Running a household, raising her children and taking care of those who came through her door, she was always on the move. Marriage and family was her vocation. Oftentimes she would sit for Mr. Porter and allow him to paint her. Much of his art includes his wife in her natural state: standing in the kitchen doing dishes, sitting in a chair, or holding one of her children.

“We loved to pose for him,” her son Laurence Porter said. “We knew that was helping him. We knew that if you sat there quietly you would be contributing.”

“I remember once having to leave when he was painting my feet, so I slipped out of my shoes and left them there for him to paint while I went away,” Mrs. Porter said in an interview with Magda Salvesen and Diane Cousineau in their book, “Artists’ Estates: Reputations In Trust.”

“I was in a painting, but painting was the thing that was important,” she said.

When Mr. Porter died of a heart attack in 1975, Mrs. Porter began the job of preserving her husband’s artwork, authenticating it and seeing to his posthumous reputation. She donated 186 paintings to the Parrish Art Museum in Southampton in order to keep them together as a body of work and allow them to be appreciated by everyone.

“It was a really important gift for any museum to receive,” said Penny Wright, the programming director at Rogers Memorial Library. Ms. Wright started working for the museum in 1976 when Mrs. Porter’s full-time job was finding a place for Mr. Porter’s artwork. “It was something I was really happy to be a part of—arranging that gift,” she said. The museum currently has the largest collection of Fairfield Porter’s work.

Once Mrs. Porter no longer had a family to raise or a big house to keep, she began writing poetry again.

What some would label as Christian poetry, Mrs. Porter’s writing was simple and often reverent of the beauty of nature. “She writes with almost the soul of a child who’s in awe of the wonder of creation,” Ms. Balzer said. In 1955, at the age of 44, Mrs. Porter converted to Catholicism, surprising her family.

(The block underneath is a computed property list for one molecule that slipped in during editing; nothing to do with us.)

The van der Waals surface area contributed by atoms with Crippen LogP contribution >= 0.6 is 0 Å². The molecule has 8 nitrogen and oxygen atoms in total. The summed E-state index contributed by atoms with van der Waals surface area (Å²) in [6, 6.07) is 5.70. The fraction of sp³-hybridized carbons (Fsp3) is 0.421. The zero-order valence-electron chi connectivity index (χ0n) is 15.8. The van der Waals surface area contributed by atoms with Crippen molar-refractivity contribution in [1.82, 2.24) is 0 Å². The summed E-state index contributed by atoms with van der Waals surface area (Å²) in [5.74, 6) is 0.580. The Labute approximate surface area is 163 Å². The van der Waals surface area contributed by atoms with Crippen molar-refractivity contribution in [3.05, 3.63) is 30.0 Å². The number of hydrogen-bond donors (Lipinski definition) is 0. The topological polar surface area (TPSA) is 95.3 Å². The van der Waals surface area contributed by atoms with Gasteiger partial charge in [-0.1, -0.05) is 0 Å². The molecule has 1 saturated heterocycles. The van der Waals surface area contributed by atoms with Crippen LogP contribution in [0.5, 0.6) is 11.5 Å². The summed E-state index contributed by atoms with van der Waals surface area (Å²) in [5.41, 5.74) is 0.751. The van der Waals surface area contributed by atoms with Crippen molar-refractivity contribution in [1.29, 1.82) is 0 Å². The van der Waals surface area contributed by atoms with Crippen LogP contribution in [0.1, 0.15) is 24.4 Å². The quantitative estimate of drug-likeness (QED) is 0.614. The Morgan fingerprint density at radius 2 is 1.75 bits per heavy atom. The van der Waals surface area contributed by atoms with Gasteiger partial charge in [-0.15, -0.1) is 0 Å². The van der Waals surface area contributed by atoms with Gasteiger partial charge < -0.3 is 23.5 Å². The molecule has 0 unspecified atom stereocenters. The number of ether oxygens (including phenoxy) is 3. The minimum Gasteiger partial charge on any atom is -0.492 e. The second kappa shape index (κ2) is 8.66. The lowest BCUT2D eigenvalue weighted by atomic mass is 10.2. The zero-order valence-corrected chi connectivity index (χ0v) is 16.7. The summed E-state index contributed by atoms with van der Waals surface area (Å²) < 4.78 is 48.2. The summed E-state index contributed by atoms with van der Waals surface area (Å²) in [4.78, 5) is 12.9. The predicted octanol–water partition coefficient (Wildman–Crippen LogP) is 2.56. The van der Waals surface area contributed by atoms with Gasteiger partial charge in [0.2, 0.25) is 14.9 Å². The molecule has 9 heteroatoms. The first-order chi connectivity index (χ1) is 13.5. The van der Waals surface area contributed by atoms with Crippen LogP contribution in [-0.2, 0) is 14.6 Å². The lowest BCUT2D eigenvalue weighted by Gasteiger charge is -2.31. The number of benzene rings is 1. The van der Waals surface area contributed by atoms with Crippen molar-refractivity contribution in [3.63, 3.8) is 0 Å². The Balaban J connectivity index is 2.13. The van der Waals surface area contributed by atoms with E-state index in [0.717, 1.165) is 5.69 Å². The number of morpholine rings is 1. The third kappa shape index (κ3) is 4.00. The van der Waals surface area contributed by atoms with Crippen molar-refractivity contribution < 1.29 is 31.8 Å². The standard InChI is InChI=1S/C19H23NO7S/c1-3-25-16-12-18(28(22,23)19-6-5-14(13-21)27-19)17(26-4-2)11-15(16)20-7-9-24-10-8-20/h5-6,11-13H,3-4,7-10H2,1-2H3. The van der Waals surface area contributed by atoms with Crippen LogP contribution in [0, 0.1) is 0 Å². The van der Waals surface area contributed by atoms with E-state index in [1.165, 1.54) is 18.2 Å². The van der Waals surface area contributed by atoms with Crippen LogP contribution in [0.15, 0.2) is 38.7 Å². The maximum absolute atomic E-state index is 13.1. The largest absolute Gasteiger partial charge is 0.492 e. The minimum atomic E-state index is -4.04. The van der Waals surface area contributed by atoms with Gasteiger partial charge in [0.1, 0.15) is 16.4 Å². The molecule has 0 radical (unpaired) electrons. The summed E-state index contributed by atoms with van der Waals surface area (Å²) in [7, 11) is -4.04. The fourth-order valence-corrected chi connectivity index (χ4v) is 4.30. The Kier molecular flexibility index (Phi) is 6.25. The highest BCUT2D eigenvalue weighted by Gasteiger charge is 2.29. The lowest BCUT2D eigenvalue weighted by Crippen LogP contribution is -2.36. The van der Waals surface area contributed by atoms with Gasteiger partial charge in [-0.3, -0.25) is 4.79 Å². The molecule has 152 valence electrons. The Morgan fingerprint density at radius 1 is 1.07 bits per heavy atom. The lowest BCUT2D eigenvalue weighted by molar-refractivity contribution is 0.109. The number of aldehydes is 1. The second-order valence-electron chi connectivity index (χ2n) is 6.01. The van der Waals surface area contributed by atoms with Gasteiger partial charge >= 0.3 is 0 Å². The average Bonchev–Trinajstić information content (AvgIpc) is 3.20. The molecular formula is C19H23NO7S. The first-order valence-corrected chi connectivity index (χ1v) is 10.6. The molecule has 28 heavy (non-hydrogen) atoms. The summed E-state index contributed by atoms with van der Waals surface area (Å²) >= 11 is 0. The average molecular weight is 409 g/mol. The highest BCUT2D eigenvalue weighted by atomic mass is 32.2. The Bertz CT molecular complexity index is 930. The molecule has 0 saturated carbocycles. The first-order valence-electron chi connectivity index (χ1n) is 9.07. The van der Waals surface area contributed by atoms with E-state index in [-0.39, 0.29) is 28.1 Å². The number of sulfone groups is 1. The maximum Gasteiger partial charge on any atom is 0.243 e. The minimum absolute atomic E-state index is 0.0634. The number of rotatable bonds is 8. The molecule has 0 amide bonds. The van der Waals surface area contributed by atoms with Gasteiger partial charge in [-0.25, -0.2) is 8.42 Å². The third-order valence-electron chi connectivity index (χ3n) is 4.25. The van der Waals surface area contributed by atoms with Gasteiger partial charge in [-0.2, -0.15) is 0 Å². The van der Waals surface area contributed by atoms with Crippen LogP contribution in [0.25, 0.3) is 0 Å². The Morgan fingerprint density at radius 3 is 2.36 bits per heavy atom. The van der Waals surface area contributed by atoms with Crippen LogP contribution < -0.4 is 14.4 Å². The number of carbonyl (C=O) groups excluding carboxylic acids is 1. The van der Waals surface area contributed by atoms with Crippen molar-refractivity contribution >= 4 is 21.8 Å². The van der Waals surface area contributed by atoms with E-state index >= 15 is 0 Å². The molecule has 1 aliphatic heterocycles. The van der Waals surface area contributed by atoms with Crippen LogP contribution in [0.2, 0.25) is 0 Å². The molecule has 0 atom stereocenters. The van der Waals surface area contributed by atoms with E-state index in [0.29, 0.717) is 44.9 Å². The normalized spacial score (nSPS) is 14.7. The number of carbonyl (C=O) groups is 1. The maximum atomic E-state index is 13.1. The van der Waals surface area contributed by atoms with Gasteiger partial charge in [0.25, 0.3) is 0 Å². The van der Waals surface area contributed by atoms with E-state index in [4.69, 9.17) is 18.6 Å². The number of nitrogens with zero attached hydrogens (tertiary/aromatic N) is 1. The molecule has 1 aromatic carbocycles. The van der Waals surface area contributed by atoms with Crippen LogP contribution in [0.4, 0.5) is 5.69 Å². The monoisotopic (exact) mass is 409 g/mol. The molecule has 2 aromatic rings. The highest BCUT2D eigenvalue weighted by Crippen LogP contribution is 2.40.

According to her son Laurence, her poetry was a “simple expression of thanks to God for having created us and the beauty of nature around us, like the gentle Psalms of David.”

“I think she has a genuine voice,” said artist Paton Miller, a close friend and artist who rented the Porters’ studio for 23 years. “There is an honesty to her poetry. It’s very refreshing to hear an honest expression of faith.”

Never one to proselytize, Mrs. Porter rarely spoke about her Catholic faith. She instead relied on her poetry to express her thoughts, feelings, and questions about all things spiritual, and her actions to convey her love for people. She had a lifelong fascination with St. Francis of Assisi and eventually became a Third Order Franciscan. Mrs. Porter lovingly and generously gave of herself to friends and even to groups of people she had never met. If anyone needed a place to stay or someone to talk to, her door was always open.

“One of the luckiest things that has ever happened to me was just being around her for all those years,” Mr. Miller said. “The studio was a vehicle for me to focus on my work, but most importantly it was the proximity to this amazing human being. I could live three lifetimes and not be someone as special as Anne.”

Mrs. Porter is survived by her children, Laurence Porter of Michigan, Richard Porter of Colorado, Dr. Katharine Porter of Illinois and Elizabeth Porter Balzer of Hampton Bays; and seven grandchildren. In addition to her husband, she was predeceased by a son, Johnny.